Supply Chain Executives' Agenda for 2004

Collaboration, financial supply chain, IT "shelfware" among critical issues on consultancy's "top 10" list

Collaboration, financial supply chain, IT "shelfware" among critical issues on consultancy's "top 10" list

Alexandria, VA — December 19, 2003 — Collaboration, financial supply chain issues and IT "shelfware" are among the issues facing supply chain executives in the year ahead, according to the annual "Supply Chain Executive Agenda" issued by Capital Consulting & Management Inc. (CCMI) to focus attention on the changing and critical issues supply chain executives must address in 2004.

The challenges are substantial, CCMI reports: executives must provide measurable financial value from supply chain-related initiatives, including squeezing return on investment (ROI) from technology and improving the flow of funds across the supply chain, while also addressing collaboration, spend data analysis, supply chain acceleration, security and related high-value areas.

The consultancy's "top 10" list of priorities for the year ahead:

1. Develop meaningful collaboration programs beyond the typical partnership rhetoric.

Most companies have some type of strategic supplier program, avow partnerships with key customers, share information with trading partners, and work jointly to improve supply chain performance. Still, most programs are limited and don't drive major economic advantages. To succeed, companies need to more openly share data, redesign inefficient practices and jointly plan with key customers and suppliers.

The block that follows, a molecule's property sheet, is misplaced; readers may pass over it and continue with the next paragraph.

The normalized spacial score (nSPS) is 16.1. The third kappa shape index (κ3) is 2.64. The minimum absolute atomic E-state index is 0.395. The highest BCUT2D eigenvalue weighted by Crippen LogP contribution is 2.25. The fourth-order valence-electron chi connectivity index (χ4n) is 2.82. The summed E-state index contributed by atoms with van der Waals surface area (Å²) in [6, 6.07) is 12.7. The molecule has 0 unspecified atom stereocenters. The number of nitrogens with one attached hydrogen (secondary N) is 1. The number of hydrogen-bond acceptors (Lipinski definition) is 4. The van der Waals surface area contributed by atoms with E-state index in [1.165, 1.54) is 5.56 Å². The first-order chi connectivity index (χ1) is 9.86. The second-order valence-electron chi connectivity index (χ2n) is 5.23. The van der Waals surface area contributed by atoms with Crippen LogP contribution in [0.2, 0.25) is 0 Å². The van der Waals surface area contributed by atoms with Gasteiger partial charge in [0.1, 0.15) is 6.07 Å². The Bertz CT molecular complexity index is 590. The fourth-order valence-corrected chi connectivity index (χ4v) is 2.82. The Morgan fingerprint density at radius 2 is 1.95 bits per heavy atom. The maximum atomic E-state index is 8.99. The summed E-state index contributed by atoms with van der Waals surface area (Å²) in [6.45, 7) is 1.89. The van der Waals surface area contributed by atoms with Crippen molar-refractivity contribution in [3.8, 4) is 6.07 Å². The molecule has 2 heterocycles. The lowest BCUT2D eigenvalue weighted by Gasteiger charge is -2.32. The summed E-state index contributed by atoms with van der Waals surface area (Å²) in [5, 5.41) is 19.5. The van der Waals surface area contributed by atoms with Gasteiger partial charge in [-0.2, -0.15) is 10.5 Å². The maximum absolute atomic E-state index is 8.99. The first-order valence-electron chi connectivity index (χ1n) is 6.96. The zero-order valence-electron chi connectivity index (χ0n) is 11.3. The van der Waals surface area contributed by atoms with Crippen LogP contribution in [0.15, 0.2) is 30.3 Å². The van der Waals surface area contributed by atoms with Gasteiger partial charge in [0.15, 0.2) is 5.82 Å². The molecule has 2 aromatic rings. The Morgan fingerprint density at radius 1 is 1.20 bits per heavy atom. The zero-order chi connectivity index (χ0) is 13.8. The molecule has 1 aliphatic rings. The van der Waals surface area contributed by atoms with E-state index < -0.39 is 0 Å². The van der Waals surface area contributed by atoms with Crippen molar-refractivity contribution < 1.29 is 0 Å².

2. Accelerate supply chain actions and decision-making.

Today's supply chain leaders put a premium on speed. Companies that respond faster to changing customer needs, more flexibly adjust manufacturing and delivery cycles and expedite new products to market can achieve significant competitive advantage. Executives need to renew efforts to understand and minimize non-value-added time and eliminate bottlenecks that slow the supply chain.

3. Improve financial supply chain operations by optimizing cash flows.

Many supply chain initiatives focus on the flows of products and information but overlook the flows of funds across trading partners. How and when companies pay and get paid is a critical factor in delivering shareholder value. By setting and managing appropriate payment terms and establishing efficient invoicing and collection mechanisms, companies can deliver additional supply chain value and improve relationships with key suppliers and customers.

4. More aggressively develop supplier spend data to enhance visibility of purchases.

Spending with external suppliers is most companies' biggest expense item. Yet many companies have minimal visibility into what is spent, by whom, with which suppliers, and at what price. Multiple, incompatible ERP systems, growth by acquisition and a lack of corporate policies contribute to the problem. Executives should concentrate on gathering the baseline data on supplier spending in order to develop and execute strategic sourcing and supplier management initiatives that deliver bottom line value.

5. Develop more comprehensive supply chain security plans.